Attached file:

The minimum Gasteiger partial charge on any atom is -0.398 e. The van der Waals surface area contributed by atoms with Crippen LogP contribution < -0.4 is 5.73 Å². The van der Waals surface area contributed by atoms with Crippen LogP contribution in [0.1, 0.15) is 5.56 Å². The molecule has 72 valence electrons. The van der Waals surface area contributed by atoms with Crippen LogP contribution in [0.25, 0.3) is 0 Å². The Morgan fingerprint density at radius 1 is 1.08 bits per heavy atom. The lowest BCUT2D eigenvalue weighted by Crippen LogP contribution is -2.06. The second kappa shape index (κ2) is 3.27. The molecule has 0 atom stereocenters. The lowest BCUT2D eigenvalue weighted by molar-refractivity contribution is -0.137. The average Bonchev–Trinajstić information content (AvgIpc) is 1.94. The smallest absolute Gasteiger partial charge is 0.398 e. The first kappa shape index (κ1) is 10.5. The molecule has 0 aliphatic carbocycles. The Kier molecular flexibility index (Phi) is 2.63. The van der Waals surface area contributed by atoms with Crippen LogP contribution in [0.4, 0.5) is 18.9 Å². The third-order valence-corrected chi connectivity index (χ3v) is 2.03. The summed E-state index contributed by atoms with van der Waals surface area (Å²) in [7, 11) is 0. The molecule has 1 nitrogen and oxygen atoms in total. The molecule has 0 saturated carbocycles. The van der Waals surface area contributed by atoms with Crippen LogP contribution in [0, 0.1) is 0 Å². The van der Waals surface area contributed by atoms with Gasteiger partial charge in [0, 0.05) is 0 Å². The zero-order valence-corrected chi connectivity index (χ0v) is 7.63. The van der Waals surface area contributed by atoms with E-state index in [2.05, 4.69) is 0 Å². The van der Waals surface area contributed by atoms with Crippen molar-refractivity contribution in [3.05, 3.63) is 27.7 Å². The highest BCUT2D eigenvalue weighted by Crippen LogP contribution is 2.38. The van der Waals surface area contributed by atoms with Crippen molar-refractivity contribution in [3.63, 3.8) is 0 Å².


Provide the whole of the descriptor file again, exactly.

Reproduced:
The minimum Gasteiger partial charge on any atom is -0.398 e. The van der Waals surface area contributed by atoms with Crippen LogP contribution < -0.4 is 5.73 Å². The van der Waals surface area contributed by atoms with Crippen LogP contribution in [0.1, 0.15) is 5.56 Å². The molecule has 72 valence electrons. The van der Waals surface area contributed by atoms with Crippen LogP contribution in [0.25, 0.3) is 0 Å². The Morgan fingerprint density at radius 1 is 1.08 bits per heavy atom. The lowest BCUT2D eigenvalue weighted by Crippen LogP contribution is -2.06. The second kappa shape index (κ2) is 3.27. The molecule has 0 atom stereocenters. The lowest BCUT2D eigenvalue weighted by molar-refractivity contribution is -0.137. The average Bonchev–Trinajstić information content (AvgIpc) is 1.94. The smallest absolute Gasteiger partial charge is 0.398 e. The first kappa shape index (κ1) is 10.5. The molecule has 0 aliphatic carbocycles. The Kier molecular flexibility index (Phi) is 2.63. The van der Waals surface area contributed by atoms with Crippen LogP contribution in [0.4, 0.5) is 18.9 Å². The third-order valence-corrected chi connectivity index (χ3v) is 2.03. The summed E-state index contributed by atoms with van der Waals surface area (Å²) in [7, 11) is 0. The molecule has 1 nitrogen and oxygen atoms in total. The molecule has 0 saturated carbocycles. The van der Waals surface area contributed by atoms with Crippen LogP contribution in [0, 0.1) is 0 Å². The van der Waals surface area contributed by atoms with Gasteiger partial charge in [0, 0.05) is 0 Å². The zero-order valence-corrected chi connectivity index (χ0v) is 7.63. The van der Waals surface area contributed by atoms with E-state index in [2.05, 4.69) is 0 Å². The van der Waals surface area contributed by atoms with Crippen molar-refractivity contribution in [3.05, 3.63) is 27.7 Å². The highest BCUT2D eigenvalue weighted by Crippen LogP contribution is 2.38. The van der Waals surface area contributed by atoms with Crippen molar-refractivity contribution in [3.63, 3.8) is 0 Å².